As you probably are progressing towards the next milestone with your project, here’s a little reflection of mine on the impact of selective use of facts in science and communications respectively.

It’s not directly related to a particular process, it’s meant as more of an inspiration to think about a common practice in development cooperation — which is to be very scientific and evidence-based with your project data but then quite selective when communicating the broad range of facts.

So if you have a minute for a reflection, read on. 🤓

What’s true for good science is also true for communicating it, isn’t it?

So what is good science, and what is good communication?

In his brilliant, witty, and accessible book Stumbling on Happiness renowned Harvard psychologist Daniel Gilbert says: “Good scientists deal with the complication [that there’re many different techniques for collecting, interpreting, and analyzing facts] by choosing techniques they consider most appropriate to get accurate results.”

While bad scientists took advantage of this complication by choosing techniques that were especially likely to produce the conclusions they favored, thus allowing them to reach favored conclusions by way of supportive facts.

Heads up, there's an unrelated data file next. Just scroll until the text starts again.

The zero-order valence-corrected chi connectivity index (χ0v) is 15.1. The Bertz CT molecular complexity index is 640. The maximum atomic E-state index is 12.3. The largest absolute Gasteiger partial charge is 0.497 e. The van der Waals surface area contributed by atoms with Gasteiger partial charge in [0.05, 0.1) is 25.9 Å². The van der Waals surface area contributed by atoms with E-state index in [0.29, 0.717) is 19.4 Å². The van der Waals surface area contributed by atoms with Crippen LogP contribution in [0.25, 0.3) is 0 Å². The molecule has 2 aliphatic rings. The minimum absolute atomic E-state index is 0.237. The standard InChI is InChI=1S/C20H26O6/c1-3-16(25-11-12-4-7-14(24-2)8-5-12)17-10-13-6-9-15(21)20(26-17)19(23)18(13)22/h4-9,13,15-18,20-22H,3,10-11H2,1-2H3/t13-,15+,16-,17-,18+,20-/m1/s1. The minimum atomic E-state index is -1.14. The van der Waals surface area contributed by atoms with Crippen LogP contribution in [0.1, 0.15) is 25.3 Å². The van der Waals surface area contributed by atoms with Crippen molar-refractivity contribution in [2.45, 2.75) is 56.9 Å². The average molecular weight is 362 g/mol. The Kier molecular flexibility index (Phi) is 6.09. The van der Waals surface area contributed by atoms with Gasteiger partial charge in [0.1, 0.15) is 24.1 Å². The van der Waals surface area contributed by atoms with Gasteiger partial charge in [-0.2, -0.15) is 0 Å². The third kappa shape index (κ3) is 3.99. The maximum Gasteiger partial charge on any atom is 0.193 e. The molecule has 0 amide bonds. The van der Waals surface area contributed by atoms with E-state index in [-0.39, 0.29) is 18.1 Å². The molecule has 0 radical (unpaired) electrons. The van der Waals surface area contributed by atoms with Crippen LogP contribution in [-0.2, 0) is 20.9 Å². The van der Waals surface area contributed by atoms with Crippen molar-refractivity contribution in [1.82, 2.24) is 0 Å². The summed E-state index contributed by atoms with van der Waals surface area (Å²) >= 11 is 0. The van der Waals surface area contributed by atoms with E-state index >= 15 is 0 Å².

Now imagine a good and a bad scientist were heavily involved in the communication of their results.

Which approach would the good scientist choose and which the bad one?

Would the good scientist have a factsheet on his/her organization’s website that showed only selected positive facts, a video with strictly favorable testimonials?

Wouldn’t such a communications approach render the preceding scientific process useless?

After all it doesn’t really matter at what stage of your work you cook your facts.

“When we cook facts we are similarly unaware of why we are doing it,” Gilbert says. “And this turns out to be a good thing because deliberate attempts to generate positive views contain the seeds of their own destruction.”

Good communication is like good science. Contrary to common beliefs it doesn’t attempt to show only favorable results.

Not that there was anything illegitimate about attempting to be seen in a good light. The trouble is more that you have to be selective with the facts to cook a good potpourri. You don’t provide the whole picture.

I know it’s a common communications practice but these deliberate attempts to show only the good work done by a project tend to backfire with audiences who become ever more media savvy.

In 2017 Quartz even headlined that Today’s biggest threat to democracy isn’t fake news—it’s selective facts, because selective facts were “true” facts that were only telling us part of a story, and they’d begun to influence our views on every issue.

I believe development cooperation should take a faithful leap forward and be much more forthcoming in deliberately communicating all aspects of their work, not just the positive and the odd minor failure here and there.


Mad scientist“. Licensed under CC BY-SA 3.0 via Wikimedia Commons.